Cost of new fighter jets could soar by billions
F-35 Lightning II is seen in this image courtesy the Lockheed Martin Corporation.
The Canadian Press
Published Wednesday, June 9, 2010 6:50AM EDT
OTTAWA - The federal cabinet is expected to debate the multibillion-dollar purchase of new jetfighters Wednesday, but the long-term cost of the Joint Strike Fighter will be a moving target.
U.S. defence giant Lockheed-Martin is eager to sign a sole-source contract with Ottawa to sell as many as 65 of the advanced stealth fighters, but a deal on long-term service would be extra -- and could cost billions more.
Traditionally, when the federal government buys a big-ticket piece of equipment for the military, it calculates the purchase price and has the cost of the long-term support package nailed down up front. It is one of the few western countries to handle military procurement that way.
But Defence bureaucrats are only able to ballpark the overall project costs, with estimates varying between $9 billion and $10 billion, depending upon who you talk with in government and the defence industry. And whenever the Conservatives decide to announce the deal for the F-35 Lightning II, they'll only be able to guess at what the maintenance portion of the bill will be.
Lockheed officials said Tuesday that the anticipated delivery date of 2017 for the first aircraft -- replacements for the nearly 30-year-old CF-18s -- means there is plenty of time to work out support arrangements.
"Those discussions are ongoing," said Steve O'Brien, Lockheed's vice-president of F-35 business development. "We don't expect this to be painful or take a lot of time."
There are 18 of the advanced stealth fighter in various stages of testing and qualification in the U.S., while the first 63 production models are being assembled for customers who've already signed deals. It's unclear how much maintenance the aircraft will need, but O'Brien said as data and costs are assembled they will be shared with Canada as the program moves forward.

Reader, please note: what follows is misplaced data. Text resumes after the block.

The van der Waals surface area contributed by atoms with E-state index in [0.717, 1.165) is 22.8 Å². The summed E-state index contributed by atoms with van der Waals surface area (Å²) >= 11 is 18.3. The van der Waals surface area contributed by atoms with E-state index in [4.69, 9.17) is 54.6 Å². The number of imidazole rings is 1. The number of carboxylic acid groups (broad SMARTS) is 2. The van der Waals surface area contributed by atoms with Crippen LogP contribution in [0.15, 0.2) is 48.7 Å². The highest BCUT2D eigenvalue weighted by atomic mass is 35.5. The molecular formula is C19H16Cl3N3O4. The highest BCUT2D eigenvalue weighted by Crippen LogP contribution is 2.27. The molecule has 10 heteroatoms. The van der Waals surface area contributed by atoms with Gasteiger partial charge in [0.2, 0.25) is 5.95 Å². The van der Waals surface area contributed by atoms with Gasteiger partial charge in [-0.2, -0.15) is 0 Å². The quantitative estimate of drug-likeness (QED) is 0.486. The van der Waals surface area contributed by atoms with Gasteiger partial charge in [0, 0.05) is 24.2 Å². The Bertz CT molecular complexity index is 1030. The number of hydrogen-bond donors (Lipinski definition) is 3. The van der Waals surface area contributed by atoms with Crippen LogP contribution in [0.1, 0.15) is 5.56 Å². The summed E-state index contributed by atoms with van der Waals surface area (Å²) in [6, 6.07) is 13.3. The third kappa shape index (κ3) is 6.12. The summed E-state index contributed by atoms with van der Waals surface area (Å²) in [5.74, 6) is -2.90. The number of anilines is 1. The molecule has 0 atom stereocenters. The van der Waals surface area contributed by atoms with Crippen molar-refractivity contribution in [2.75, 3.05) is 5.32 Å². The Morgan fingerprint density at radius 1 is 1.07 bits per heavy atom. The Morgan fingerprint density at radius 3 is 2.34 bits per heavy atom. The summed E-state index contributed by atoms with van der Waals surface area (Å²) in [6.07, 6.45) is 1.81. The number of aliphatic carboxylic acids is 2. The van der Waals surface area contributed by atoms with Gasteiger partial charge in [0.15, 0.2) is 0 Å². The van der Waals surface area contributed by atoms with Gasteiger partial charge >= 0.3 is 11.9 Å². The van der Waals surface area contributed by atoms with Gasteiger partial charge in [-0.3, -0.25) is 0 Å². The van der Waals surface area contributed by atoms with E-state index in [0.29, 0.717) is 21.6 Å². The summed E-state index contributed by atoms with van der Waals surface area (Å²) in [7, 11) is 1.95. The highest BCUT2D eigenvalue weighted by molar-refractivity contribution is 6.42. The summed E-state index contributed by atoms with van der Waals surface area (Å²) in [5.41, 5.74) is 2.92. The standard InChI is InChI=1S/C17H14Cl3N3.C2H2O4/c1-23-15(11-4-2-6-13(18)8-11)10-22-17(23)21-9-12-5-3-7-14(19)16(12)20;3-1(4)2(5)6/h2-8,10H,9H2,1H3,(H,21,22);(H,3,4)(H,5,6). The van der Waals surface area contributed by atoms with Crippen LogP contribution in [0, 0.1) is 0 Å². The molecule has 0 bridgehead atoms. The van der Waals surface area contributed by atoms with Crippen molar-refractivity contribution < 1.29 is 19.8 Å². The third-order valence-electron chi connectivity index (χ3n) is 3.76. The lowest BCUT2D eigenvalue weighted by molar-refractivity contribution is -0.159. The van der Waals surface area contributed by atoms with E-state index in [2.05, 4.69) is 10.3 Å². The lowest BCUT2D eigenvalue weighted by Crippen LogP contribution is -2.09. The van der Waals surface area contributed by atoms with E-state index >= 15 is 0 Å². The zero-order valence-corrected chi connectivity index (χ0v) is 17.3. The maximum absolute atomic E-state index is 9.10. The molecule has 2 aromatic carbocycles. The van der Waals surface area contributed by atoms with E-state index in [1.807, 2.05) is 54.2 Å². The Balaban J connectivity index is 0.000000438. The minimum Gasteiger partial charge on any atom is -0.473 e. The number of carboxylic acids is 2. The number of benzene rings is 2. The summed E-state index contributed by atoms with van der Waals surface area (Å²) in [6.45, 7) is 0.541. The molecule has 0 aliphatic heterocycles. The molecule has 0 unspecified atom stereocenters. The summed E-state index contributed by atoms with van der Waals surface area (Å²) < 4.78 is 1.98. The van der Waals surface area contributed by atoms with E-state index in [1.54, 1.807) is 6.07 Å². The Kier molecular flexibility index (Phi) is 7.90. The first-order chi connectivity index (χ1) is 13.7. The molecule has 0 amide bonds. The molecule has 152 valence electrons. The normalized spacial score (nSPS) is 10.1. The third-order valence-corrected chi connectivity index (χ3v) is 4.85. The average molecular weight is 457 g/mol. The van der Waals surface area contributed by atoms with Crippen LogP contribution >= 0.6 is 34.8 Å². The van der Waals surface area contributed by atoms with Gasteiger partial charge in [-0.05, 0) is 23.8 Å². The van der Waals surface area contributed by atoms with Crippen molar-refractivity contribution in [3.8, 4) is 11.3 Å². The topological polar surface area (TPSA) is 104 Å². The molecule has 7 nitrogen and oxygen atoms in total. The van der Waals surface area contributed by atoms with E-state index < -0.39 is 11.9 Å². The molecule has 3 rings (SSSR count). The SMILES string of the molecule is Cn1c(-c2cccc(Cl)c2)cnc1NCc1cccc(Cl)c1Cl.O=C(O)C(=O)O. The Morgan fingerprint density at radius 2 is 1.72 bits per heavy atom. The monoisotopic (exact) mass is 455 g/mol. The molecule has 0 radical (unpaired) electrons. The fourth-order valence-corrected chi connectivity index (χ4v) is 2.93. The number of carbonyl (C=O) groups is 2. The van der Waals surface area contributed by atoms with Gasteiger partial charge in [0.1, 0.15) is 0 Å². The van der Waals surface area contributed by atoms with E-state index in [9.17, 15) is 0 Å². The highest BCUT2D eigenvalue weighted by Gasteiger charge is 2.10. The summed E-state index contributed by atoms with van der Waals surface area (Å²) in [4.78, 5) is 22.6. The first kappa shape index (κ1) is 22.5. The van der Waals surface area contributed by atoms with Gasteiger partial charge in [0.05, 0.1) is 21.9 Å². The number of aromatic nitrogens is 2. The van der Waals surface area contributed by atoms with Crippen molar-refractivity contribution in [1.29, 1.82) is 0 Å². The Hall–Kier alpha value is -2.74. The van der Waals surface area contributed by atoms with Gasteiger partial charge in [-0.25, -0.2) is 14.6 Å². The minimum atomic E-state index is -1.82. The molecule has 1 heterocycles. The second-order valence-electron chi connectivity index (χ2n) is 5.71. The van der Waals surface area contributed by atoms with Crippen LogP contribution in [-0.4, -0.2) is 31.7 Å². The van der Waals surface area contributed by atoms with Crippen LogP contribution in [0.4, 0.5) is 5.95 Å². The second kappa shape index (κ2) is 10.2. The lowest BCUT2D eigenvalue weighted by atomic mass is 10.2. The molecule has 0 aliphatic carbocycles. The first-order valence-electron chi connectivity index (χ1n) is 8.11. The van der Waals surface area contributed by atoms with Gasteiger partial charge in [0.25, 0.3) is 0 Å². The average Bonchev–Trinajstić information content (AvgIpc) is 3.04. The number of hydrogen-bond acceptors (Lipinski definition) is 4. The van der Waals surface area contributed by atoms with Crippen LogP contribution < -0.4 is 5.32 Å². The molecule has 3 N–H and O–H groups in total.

The Defence Department got into a similar situation with Lockheed Martin when it agreed two years ago to the sole-source purchase of 17 C-130J Super Hercules cargo planes. The deal was inked without a firm in-service support contract and federal officials reportedly went through the roof when the aircraft-maker presented a proposal much higher than budgeted.
In the end, Ottawa settled for an $723-million maintenance package that covers the first seven years of the cargo plane's life -- the period of time critics say is the least expensive for repairs and spare parts.
There has been a lot of heated debate in Washington about the F-35, particularly after the Pentagon last week released an estimate that suggested the each aircraft would cost about US$94 million, a figure that rolls in both the purchase price, long-term maintenance and adjustments for inflation. That's a 64 per cent increase from the initial estimate.
Despite the staggering increase, the U.S. military stand behind the project, which is intended to deliver 2,457 jetfighters to the Americans. Other countries, such as the Netherlands have also winced at the cost and there have been motions put before the caretaker government calling for Dutch participation to be either scrapped or drastically curtailed.
The Australians also balked at the price as far back as 2006, when their projected cost jumped from $10.5 billion to $15 billion for 100 aircraft. An Australian parliamentary report warned the government of the day that it was making a mistake signing on so early in the project development when "the eventual cost of the aircraft and whether it represented value for money" were still unknown.
Defence Minister Peter MacKay insisted in the House of Commons on Tuesday that no decision had been made, a statement that was echoed in just about every quarter of National Defence headquarters.
"What this government will commit to is to get the best possible equipment at the best possible price," he said.
Despite the denials, it's clear the air force has had its heart set on the F-35. An options analysis completed for the chief of air staff in 2006 said that the Joint Strike Fighter "family of aircraft provides the best available operational capabilities to meet Canadian operational requirements, while providing the longest service life and the lowest cost per aircraft."
Ottawa has already invested $160 million in the development of the stealth fighter and Canadian aircraft parts makers are already in the queue to provide components to Lockheed's entire fleet of 3,100. O'Brien estimated Canadian companies have already secured $275 million in work in the building phase and more would follow "on a competitive basis" for maintenance.